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Study Questions Effectiveness of Low Emission Zones

October 28, 2015
Public Health

A six year study that examined the lung function of 2,400 children at 25 schools in East London has concluded that the Low Emission Zone (LEZ) introduced in the area in 2008 has made no perceivable difference to public health.

Researchers looked at lung inflammation and capacity in eight and nine year olds exposed to high levels of air pollution. Their findings suggest that children exposed to high levels of nitrogen dioxide and particulate pollution have approximately 10% less lung capacity than normal. Tests also looked for the presence of heavy metals from diesel exhausts in urine, an indication of exposure to high levels of particulate pollution.

The study was led by Professor Chris Griffiths from the Medical Research Council, who said its findings now question the use of Low Emission Zones to reduce pollution levels. “It is very disappointing that the LEZ, which was specifically designed as a major public health intervention, has so far brought about no change,” he said. “This raises questions over the government’s current consultation on air quality, which is based around similar low emission zones in up to 30 other polluted urban areas.”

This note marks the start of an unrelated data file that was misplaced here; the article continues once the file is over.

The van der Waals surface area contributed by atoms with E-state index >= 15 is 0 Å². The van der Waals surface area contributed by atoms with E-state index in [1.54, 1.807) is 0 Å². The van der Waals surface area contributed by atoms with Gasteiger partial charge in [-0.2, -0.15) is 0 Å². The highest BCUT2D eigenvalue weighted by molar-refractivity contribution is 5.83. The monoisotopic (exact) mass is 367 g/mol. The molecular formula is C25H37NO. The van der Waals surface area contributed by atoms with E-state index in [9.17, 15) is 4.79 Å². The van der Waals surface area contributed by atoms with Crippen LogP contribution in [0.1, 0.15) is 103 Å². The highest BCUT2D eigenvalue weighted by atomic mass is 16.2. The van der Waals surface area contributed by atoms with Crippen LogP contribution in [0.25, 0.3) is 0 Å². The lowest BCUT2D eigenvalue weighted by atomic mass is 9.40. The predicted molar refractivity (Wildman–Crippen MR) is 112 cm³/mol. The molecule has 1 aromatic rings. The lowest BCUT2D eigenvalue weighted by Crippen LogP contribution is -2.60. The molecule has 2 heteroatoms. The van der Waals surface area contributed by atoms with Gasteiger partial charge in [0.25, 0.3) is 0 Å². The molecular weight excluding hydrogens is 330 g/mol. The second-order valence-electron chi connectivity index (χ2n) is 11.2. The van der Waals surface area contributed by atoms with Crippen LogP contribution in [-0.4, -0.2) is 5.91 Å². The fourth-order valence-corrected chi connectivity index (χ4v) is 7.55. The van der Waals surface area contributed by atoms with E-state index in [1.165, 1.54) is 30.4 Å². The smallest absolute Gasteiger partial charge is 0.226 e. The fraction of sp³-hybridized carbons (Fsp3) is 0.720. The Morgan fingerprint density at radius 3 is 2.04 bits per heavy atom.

The news comes at the same time as the government’s Environment Food and Rural Affairs Committee launched an inquiry into DEFRA’s role in tackling air quality. MP’s will look at the departments draft air quality plan which has been drawn up in an attempt to ensure the UK complies with EU limits on Nitrogen dioxide.